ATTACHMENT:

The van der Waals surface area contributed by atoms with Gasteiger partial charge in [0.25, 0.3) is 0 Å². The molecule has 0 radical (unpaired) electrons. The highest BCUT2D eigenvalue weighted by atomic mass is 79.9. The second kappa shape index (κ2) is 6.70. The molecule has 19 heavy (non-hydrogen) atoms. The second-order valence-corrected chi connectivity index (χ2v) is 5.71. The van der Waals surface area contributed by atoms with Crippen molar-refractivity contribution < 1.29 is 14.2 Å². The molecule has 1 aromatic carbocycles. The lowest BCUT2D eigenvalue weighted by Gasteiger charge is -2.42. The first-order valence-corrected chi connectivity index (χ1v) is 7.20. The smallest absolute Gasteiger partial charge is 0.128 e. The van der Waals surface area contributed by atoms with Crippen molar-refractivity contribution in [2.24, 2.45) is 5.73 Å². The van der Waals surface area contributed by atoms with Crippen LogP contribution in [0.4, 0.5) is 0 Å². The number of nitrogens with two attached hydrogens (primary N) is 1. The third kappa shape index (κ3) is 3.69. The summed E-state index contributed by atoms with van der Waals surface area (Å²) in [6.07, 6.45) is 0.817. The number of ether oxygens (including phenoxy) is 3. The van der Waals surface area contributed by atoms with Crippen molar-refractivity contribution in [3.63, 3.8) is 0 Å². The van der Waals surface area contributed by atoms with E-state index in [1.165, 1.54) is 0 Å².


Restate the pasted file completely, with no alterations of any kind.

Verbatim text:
The van der Waals surface area contributed by atoms with Gasteiger partial charge in [0.25, 0.3) is 0 Å². The molecule has 0 radical (unpaired) electrons. The highest BCUT2D eigenvalue weighted by atomic mass is 79.9. The second kappa shape index (κ2) is 6.70. The molecule has 19 heavy (non-hydrogen) atoms. The second-order valence-corrected chi connectivity index (χ2v) is 5.71. The van der Waals surface area contributed by atoms with Crippen molar-refractivity contribution < 1.29 is 14.2 Å². The molecule has 1 aromatic carbocycles. The lowest BCUT2D eigenvalue weighted by Gasteiger charge is -2.42. The first-order valence-corrected chi connectivity index (χ1v) is 7.20. The smallest absolute Gasteiger partial charge is 0.128 e. The van der Waals surface area contributed by atoms with Crippen molar-refractivity contribution in [2.24, 2.45) is 5.73 Å². The van der Waals surface area contributed by atoms with Crippen LogP contribution in [0.4, 0.5) is 0 Å². The number of nitrogens with two attached hydrogens (primary N) is 1. The third kappa shape index (κ3) is 3.69. The summed E-state index contributed by atoms with van der Waals surface area (Å²) in [6.07, 6.45) is 0.817. The number of ether oxygens (including phenoxy) is 3. The van der Waals surface area contributed by atoms with Crippen molar-refractivity contribution in [3.63, 3.8) is 0 Å². The van der Waals surface area contributed by atoms with E-state index in [1.165, 1.54) is 0 Å².